This specific ISBN edition is currently not available.View all copies of this ISBN edition:
Louis Zukofsky's most important poetic work now returns to print in a new softcover edition.
"synopsis" may belong to another edition of this title.
Louis Zukofsky was born in New York City in 1904 and lived there nearly all his life. A close friend and younger contemporary of William Carlos Williams, e.e. cummings, and Ezra Pound, Zukofsky was a poet of ceaseless experiment, as well as a fiction writer, translator, essayist, anthologist, critic, scholar, and teacher. He died in 1978. His Complete Shorter Poetry is also available from Johns Hopkins.Review:
"I have been reading away at `A' since Doubleday brought out an edition of its first twelve sections... in l967. I have found it alternately and in no special order strange, beautiful, mad, touching, unreadable, readable, elusive, fascinating. Now I have all 800 pages in hand... I see no reason to change my mind--except to say that in sum I respect and am moved by it all... the labor of one quiet, stubborn, possessed man's lifetime. It is a big poem in all senses.... Its place is in the great line of American personal epic begun in Song of Myself and stretching through the Cantos, Paterson, Notes Toward a Supreme Fiction, Maximus, and The Dream Songs. It should be read." -- Joseph Cary, The Nation
"He is a master of the allusive word collage wed to the cadence of music and the rhythms of the sounds themselves." -- The Reader's Review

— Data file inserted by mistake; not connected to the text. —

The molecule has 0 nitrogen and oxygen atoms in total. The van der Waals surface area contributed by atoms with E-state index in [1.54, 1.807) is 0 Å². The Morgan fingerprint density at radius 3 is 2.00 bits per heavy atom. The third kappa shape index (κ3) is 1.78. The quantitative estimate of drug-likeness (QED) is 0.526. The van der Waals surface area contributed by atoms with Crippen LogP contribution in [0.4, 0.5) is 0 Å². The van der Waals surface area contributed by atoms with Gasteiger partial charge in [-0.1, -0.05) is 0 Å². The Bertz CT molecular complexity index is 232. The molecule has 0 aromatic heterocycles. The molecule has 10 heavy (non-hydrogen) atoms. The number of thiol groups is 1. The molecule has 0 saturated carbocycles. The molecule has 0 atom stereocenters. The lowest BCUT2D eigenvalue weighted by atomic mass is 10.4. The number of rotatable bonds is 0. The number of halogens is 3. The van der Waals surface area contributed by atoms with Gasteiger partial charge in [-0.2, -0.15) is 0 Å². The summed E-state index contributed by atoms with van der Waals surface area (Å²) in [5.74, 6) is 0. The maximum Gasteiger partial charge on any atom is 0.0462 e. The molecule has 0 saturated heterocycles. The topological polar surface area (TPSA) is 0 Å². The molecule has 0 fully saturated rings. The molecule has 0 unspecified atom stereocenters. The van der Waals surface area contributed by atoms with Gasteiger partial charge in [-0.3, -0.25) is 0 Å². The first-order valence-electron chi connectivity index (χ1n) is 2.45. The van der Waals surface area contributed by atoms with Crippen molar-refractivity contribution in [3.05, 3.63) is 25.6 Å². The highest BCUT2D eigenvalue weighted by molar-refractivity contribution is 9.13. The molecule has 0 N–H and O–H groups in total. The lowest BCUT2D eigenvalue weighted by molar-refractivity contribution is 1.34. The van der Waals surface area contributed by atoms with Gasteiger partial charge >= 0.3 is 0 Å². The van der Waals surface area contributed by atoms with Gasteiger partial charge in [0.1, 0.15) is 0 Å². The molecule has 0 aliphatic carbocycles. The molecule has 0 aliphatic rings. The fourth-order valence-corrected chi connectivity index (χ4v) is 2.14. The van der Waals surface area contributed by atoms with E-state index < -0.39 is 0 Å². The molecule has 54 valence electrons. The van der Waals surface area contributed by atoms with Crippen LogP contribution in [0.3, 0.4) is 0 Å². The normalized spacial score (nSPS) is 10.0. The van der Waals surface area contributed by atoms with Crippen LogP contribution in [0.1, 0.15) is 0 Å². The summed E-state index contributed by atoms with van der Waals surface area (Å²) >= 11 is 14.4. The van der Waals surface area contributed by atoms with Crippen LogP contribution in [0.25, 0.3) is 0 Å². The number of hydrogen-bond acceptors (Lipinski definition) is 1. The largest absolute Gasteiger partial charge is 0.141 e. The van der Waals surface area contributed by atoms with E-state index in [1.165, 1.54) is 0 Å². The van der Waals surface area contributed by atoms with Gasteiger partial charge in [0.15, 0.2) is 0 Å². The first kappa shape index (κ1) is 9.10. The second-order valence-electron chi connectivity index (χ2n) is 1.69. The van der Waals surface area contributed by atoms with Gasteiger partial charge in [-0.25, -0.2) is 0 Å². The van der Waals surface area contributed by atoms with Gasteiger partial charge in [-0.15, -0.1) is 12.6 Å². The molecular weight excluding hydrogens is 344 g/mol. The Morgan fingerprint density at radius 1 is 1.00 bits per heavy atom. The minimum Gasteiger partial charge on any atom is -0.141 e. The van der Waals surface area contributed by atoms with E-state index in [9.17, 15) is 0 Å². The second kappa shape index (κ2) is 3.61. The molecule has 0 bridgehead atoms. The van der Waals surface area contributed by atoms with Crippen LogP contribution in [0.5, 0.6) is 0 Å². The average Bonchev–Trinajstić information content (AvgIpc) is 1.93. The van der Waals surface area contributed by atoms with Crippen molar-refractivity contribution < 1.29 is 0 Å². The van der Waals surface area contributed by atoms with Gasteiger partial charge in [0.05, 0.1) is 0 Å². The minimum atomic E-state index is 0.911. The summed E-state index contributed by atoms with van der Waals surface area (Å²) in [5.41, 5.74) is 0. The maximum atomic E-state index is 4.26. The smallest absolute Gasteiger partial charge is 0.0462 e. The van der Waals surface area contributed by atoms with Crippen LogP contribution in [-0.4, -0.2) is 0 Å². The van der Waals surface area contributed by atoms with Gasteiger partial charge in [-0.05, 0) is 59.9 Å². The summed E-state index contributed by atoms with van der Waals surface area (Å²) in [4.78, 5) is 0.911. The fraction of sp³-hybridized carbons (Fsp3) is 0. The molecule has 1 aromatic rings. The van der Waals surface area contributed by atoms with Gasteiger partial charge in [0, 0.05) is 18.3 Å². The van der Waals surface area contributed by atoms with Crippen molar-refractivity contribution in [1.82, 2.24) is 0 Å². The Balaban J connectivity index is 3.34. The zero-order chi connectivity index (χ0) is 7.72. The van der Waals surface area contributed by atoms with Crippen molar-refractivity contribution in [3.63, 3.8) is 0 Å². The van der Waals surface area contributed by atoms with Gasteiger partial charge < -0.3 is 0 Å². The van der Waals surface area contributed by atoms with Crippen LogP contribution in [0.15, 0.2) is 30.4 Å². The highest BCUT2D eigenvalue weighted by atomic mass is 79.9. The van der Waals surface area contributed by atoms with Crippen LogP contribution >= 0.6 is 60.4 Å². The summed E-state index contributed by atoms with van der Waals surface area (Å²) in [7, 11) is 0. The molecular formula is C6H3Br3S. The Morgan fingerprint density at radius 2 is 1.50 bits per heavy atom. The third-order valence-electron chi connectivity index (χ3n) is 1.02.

"The contents page of this extremely useful edition notes that the first section of the poem (there are 24 in all, which number echoes for me significantly the human measure of a day) was written in 1928, when the poet was 24 years old. The last writing is dated 1974 ('A' 23), so that one has the range of 46 years--without question a life's commitment, in all possible respects to what does come and go of a day, and what does stay put--as value, as measure, as possibility.... Zukofsky's art, in this work, is without equal. No poet of our time can so sound the resources of language, so actuate words to become all that they might be thought otherwise to engender" -- Robert Creeley, New York Times
"The most hermetic poem in English, which they will still be elucidating in the 22nd century." -- Hugh Kenner, New York Times
"About this title" may belong to another edition of this title.
Book Description The Johns Hopkins University P, 1993. Paperback. Condition: New. Never used!. Seller Inventory # P110801846684
Book Description The Johns Hopkins University Press. PAPERBACK. Condition: New. 0801846684 New Condition. Seller Inventory # NEW7.1299804
Book Description The Johns Hopkins University Press, 1993. Paperback. Condition: New. Seller Inventory # DADAX0801846684
Book Description The Johns Hopkins University Press, 1993. Condition: New. book. Seller Inventory # M0801846684